Successfully reported this slideshow.
You’ve unlocked unlimited downloads on SlideShare!
GROSS ANATOMY OF CEREBELLUM<br />Location:<br /><ul><li>The term cerebellum is from “latin meaning” the little brain.It is a part of the hindbrain situated in the posterior cranial fossa.
It is also present behind the pons and medulla ablongata,seperated from two structures by the cavity of fourth ventricle.
It is covered by tentoriumcerebelli and is connected to brain stem by three cerebellar peduncles.
In adults the weight ratio between cerebellum and cerebrum is 1:10,Infants 1:20</li></li></ul><li>Anatomy of cerebellum......contd.<br />Horizontal fissure<br /><ul><li>Consists of two laterally, large hemisphere which are united by midline vermis.
Cerebellar surface is divided by numerous curve transverse fissures giving it a laminated appearance
One conspicious fissure “horizontal fissure”extends around dorsolateral border of each hemisphere from middle cerebellar peduncle to vallecula,seperating superior and inferior surface</li></ul>Hemisphere<br />Superior surface<br />Vermis<br />
External surface of cerebellum<br />Primary fissure<br /><ul><li>The deepest fissure in the vermis is primary fissure, which curves ventrolaterally in the superior surface of the cerebellum to meet horizontal fissure.
Primary fissure divides the cerebellum into anterior and posterior lobe.</li></ul>Anterior lobe<br />Primary fissure<br />Posterior lobe<br />
Arbor vitae cerebelli<br />Arbor vitae <br />•In latin “ tree of life” it is the white matter<br /> of the white matter of cerebellum.<br /> •It is so called because of the tree like<br /> appearance.<br />•It brings sensory and motor sensation to and from cerebellum.<br />Fourth ventricle<br />
The cerebellum is connected to<br />Brain stem by three peduncles<br />Superior cerebellar peduncle<br />Midbrain<br />Middle cerebellar peduncle<br />Pons<br />Inferior cerebellar peduncle<br />Medulla ablongata<br />
Archicerebellum</li></li></ul><li>Archi-cerebellumposterior lobe(Vestibular part) •It is formed of the flocculo-nodular lobe + associated fastigial nuclei, lying on inf. Surface in front of postero-lateral fissure. <br />•Embryologically,it is the oldest part of cerebellum. •It receives afferentFibres. From vestibular apparatus of internal ear Via vestibulo-cerebellar tracts.•It is concerned with equlibrium<br />Neocerebellum<br />Archicerebellum<br />Paleocerebellum<br />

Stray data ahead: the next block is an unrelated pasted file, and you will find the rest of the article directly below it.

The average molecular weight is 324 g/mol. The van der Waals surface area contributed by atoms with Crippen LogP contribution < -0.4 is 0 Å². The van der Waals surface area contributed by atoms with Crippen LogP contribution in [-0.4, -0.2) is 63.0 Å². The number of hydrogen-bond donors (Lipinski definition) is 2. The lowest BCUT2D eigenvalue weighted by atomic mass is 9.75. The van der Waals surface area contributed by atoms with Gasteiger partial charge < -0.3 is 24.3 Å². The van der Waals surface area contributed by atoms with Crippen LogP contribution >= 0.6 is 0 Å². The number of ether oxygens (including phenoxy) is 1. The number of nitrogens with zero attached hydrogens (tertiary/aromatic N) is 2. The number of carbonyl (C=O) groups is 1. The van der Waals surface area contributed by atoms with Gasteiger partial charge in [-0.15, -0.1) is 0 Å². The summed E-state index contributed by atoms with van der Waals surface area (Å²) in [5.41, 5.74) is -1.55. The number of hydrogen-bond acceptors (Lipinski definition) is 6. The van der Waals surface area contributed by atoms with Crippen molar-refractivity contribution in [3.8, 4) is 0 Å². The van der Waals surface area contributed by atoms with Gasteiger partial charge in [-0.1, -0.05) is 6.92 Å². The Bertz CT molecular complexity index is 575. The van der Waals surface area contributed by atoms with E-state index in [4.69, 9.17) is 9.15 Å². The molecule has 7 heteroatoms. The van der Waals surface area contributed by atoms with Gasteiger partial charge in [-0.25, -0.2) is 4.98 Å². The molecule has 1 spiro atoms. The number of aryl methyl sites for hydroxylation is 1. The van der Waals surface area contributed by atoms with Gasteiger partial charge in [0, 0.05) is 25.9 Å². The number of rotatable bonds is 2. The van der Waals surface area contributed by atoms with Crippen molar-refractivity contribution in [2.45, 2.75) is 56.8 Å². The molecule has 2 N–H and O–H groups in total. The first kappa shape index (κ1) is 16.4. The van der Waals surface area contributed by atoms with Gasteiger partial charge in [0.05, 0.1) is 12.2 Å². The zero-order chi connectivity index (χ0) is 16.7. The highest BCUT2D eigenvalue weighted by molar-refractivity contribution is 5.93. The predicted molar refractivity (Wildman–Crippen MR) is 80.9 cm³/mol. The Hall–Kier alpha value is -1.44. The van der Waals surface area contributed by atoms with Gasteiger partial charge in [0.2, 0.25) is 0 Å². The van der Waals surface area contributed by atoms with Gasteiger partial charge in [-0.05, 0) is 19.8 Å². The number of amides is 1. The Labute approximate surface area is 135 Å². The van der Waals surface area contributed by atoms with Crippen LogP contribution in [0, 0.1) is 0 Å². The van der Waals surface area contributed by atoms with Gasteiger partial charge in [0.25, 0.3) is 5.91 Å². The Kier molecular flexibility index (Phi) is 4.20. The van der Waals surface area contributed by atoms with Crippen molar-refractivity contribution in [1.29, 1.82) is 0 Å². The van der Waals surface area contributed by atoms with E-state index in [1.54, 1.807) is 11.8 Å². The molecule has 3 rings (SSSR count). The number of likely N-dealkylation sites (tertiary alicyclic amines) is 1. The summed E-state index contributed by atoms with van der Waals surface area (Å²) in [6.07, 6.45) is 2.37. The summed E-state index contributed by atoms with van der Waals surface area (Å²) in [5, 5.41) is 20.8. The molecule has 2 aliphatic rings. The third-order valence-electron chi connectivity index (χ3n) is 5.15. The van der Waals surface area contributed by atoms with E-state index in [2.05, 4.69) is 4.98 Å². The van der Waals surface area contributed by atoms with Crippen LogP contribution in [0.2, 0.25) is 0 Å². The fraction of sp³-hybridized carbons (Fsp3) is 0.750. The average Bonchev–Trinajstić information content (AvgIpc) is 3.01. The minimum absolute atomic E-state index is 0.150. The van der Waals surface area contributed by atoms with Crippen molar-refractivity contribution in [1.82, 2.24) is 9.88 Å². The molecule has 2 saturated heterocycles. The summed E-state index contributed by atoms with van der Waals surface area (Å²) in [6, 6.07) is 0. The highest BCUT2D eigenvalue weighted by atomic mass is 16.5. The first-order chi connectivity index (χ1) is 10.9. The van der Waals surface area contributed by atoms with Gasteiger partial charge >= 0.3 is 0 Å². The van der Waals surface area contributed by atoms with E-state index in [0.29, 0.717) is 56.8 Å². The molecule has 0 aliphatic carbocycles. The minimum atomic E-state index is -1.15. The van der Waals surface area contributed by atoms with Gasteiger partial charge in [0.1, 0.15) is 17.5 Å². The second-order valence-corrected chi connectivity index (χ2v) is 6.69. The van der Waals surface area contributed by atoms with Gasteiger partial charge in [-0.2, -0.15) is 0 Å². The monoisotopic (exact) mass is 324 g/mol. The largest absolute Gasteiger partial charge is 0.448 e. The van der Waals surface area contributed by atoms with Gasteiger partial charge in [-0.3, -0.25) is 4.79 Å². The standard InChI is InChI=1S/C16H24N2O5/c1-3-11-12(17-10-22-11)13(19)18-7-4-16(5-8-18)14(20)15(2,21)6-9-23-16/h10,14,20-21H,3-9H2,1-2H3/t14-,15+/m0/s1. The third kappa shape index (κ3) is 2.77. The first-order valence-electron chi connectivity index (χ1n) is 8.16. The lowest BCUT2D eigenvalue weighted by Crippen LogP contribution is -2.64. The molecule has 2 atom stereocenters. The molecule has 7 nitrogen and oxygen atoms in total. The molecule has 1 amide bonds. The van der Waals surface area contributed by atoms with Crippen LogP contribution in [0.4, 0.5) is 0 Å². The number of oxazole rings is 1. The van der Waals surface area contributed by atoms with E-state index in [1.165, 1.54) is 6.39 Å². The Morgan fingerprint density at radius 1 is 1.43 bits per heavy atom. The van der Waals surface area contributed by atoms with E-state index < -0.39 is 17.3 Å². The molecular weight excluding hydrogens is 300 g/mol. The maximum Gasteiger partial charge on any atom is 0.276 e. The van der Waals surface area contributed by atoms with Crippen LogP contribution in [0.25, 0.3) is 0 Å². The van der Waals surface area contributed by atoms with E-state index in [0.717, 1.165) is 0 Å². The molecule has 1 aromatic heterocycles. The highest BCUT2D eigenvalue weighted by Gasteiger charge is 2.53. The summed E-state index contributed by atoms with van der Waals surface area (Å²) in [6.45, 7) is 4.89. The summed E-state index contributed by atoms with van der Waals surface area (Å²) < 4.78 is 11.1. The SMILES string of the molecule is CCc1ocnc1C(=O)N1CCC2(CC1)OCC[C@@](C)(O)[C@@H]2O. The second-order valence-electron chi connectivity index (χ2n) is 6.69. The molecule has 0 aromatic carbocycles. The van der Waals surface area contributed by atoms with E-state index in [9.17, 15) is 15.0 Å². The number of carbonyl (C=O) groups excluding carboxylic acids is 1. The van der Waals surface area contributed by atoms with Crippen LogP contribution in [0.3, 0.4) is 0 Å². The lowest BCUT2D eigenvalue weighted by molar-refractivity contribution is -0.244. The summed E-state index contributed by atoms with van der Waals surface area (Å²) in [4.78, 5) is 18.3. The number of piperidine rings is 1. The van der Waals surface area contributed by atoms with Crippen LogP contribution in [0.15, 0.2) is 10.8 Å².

Archicerebellum …….contd.<br /><ul><li>It has connections with vestibular & reticular nuclei of brain stem through the inferior cerebellar peduncle.
Afferent vestibular Fibres. Pass from vestibular nuclei in pons & medulla to the cortex of ipsilateralflocculo-nodular lobe.
Efferent cortical (purkinje cell) Fibres. Project to fastigial nucleus, which projects to vestibular nuclei & reticular formation.
It affects the L.M.system bilaterally via descending vestibulo-spinal & reticulo-spinal tracts.</li></li></ul><li>Paleo-cerebellum (spinal part) : •it is formed of midline vermis + surrounding paravermis + globose & emboliform nuclei. •It receives afferentproprio-ceptive impulses from Ms.& tendons Via spino-cerebellar tracts (dorsal & ventral) mainly.•it sends efferentsto red nucleus of midbrain. •it is concerned withmuscle tone<br />Paleocerebellum<br />
<ul><li>It is concerned with muscle tone & posture.
. Afferents spinal Fibresconsist of dorsal & ventral spino-cerebellar tract from muscle, joint & cutaneous receptors to enter the cortex of ipsilateralvermis & paravermis Viainferior & superior cerebellar peduncles .
Efferents cortical fibrespass to globose & emboliform nuclei, then Via sup. C. peduncle to contra-lateral red nucleus of midbrain to give rise descending rubro-spinal tract. </li></li></ul><li>Neo-cerebellum (cerebral part) <br />•It is the remaining largest part of cerebellum. •It includes the most 2-cerebellar hemispheres + dendate nuclei.•It receives afferent impulses from the cerebral cortex+pons Via cerebro-ponto- cerebellar pathway. •it sends efferents to Ventro lateral nucleus of thalamus.•it controls voluntary movements (muscle coordination).<br />Neocerebellum<br />
<ul><li>It is concerned withmuscular coordination.
It receives afferents from cerebral cortex involved in planning of movement- to pontine nuclei ,cross to opposite side Via middle Cerebellar peduncle to end in lateral parts of cerebellum (cerebro-ponto-cerebellar tract).